In Paul’s case, he wanted his “team” hopeful in the promises that Jesus delivered and what these promises mean for God’s people.  His mission was one of life and death.  What about you and your mission?  Do you have an opportunity to strengthen the hope your team has in the future?  Don’t miss an opportunity to leverage what both Harvard and the Bible say by creating a sense of success and failure as a team and giving them the freedom to fail.  Your team will prosper, and you will make a greater impact on the lives of those around you!

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Craig McAndrews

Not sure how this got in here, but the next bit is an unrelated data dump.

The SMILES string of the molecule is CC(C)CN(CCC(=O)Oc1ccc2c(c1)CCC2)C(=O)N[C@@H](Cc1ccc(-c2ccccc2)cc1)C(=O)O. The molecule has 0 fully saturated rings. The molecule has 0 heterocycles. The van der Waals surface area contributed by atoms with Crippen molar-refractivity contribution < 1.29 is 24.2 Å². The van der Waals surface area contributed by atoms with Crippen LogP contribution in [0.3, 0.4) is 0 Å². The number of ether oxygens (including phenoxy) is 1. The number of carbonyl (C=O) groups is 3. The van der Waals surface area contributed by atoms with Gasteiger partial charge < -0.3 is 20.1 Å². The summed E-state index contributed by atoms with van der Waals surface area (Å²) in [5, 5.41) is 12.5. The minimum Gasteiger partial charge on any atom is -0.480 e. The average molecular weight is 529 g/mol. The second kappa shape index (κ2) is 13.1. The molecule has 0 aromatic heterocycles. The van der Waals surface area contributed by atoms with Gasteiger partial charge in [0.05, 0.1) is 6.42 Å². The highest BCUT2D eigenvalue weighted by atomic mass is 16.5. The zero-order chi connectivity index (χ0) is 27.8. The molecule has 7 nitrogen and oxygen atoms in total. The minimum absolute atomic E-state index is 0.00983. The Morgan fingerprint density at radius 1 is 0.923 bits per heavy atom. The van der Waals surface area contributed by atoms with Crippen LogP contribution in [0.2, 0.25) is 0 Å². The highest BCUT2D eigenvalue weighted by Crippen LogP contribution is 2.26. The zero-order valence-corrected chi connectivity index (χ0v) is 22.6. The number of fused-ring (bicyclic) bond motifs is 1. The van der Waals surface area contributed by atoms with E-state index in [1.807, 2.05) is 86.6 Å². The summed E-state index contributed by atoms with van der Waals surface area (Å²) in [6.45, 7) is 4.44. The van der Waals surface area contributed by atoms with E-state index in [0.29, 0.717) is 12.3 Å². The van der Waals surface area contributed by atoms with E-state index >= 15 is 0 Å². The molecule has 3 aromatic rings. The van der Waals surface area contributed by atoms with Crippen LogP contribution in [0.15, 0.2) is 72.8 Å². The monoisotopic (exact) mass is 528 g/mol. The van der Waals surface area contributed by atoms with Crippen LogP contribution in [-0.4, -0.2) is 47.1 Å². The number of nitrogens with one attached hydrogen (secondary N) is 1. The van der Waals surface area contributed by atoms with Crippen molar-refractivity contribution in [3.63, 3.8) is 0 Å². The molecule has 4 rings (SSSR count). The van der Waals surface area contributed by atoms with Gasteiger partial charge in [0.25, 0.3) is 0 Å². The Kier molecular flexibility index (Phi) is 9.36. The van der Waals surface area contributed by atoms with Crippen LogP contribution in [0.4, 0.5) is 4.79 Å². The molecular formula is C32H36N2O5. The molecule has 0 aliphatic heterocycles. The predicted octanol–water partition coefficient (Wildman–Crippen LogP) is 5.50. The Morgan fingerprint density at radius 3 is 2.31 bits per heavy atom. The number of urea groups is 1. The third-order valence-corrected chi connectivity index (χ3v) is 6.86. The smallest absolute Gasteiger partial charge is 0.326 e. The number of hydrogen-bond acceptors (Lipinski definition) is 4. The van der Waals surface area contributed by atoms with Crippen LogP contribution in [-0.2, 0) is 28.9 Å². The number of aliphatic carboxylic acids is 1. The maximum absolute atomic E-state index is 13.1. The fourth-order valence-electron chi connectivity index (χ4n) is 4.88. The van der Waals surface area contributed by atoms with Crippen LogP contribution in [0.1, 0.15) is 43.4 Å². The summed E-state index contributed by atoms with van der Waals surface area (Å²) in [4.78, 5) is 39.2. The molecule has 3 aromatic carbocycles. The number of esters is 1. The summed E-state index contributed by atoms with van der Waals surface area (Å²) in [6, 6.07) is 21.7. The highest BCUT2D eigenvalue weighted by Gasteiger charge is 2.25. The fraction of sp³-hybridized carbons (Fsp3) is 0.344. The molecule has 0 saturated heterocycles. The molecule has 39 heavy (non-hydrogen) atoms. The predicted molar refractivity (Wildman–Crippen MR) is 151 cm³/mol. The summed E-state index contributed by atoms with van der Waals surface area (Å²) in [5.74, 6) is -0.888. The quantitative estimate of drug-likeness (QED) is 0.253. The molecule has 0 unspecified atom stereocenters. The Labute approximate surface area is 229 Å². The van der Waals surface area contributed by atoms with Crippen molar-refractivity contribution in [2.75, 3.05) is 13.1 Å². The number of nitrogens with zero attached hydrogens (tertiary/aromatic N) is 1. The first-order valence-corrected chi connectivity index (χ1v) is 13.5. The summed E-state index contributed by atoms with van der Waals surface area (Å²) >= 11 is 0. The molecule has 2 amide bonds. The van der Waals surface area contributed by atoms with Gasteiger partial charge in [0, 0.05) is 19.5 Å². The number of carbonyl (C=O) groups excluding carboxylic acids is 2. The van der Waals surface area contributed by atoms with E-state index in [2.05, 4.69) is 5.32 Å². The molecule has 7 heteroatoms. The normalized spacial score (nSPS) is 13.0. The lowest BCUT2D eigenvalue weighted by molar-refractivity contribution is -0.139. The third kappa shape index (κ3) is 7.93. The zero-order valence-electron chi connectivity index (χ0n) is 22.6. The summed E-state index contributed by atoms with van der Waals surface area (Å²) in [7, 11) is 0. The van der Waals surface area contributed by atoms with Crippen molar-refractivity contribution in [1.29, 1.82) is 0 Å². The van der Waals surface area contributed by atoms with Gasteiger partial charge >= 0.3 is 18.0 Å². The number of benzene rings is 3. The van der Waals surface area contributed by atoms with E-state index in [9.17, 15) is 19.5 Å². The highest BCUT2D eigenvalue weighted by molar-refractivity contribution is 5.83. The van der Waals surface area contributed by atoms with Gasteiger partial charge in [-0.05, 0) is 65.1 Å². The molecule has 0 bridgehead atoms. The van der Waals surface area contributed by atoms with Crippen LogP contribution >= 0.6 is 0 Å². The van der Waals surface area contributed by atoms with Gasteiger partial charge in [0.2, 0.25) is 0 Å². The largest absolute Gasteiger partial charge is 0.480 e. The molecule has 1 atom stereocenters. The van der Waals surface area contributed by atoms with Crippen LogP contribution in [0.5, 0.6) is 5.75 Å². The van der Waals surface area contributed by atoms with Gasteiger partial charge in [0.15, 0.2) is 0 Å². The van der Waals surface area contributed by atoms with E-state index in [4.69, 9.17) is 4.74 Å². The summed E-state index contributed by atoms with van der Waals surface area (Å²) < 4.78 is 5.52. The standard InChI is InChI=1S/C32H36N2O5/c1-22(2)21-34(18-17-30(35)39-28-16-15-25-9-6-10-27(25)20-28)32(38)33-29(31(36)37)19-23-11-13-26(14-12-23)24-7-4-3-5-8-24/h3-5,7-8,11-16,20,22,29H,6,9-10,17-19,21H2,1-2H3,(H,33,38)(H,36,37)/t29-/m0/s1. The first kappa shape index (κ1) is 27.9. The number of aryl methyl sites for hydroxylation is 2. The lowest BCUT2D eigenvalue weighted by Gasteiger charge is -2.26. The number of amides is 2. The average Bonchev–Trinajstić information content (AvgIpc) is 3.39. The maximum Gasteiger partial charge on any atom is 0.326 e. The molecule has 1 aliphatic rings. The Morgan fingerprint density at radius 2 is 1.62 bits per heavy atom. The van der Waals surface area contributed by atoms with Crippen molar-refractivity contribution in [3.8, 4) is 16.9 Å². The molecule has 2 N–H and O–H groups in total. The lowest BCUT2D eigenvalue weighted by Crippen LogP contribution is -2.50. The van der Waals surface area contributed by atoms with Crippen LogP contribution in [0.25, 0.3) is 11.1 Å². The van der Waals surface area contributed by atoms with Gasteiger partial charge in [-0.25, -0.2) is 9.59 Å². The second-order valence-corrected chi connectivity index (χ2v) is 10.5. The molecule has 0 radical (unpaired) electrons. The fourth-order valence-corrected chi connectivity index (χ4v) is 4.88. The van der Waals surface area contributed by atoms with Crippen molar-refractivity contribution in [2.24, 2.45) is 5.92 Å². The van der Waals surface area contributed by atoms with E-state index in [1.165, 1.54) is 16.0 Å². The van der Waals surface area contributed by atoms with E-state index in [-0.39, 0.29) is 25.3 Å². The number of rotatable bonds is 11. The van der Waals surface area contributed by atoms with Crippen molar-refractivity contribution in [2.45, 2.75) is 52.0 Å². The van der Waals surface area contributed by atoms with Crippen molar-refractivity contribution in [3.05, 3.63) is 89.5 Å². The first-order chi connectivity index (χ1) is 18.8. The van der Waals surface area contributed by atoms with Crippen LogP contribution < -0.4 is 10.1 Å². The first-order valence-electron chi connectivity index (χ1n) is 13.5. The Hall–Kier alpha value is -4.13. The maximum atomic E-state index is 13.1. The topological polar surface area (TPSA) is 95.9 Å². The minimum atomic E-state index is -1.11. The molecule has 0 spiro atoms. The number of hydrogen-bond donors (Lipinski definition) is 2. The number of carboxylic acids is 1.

Craig McAndrews is an accomplished business executive with 27 years of experience in sales leadership, corporate education and C-level responsibility. Most recently, Craig served as the Chief Strategy Officer at Houston based Mattress Firm, where he was responsible for developing strategic growth plans for stores and online businesses. Prior to that, he served in a variety of senior leadership roles including Chief Merchandising Officer, and Chief Learning Officer. Before joining Mattress Firm, he was a sales leader at Sealy Mattress Company and Simmons Bedding Company. Craig also lived the life of an entrepreneur as co-founder and operator of a retail consulting firm, and a chain of mattress retail stores. Currently, he shares his experience at the University of Houston, as an adjunct professor in the Marketing Department while also operating CMAC Capital Group, a small business investment firm. Craig is passionate about leadership development, writing, and teaching. He has written frequently for publications such as Sleep Saavy, Ministry in the Marketplace, and Coach’s Corner. He graduated from Stephen F. Austin, and lives in Friendswood, Texas with his wife April, and their two boys, Ben and Nate.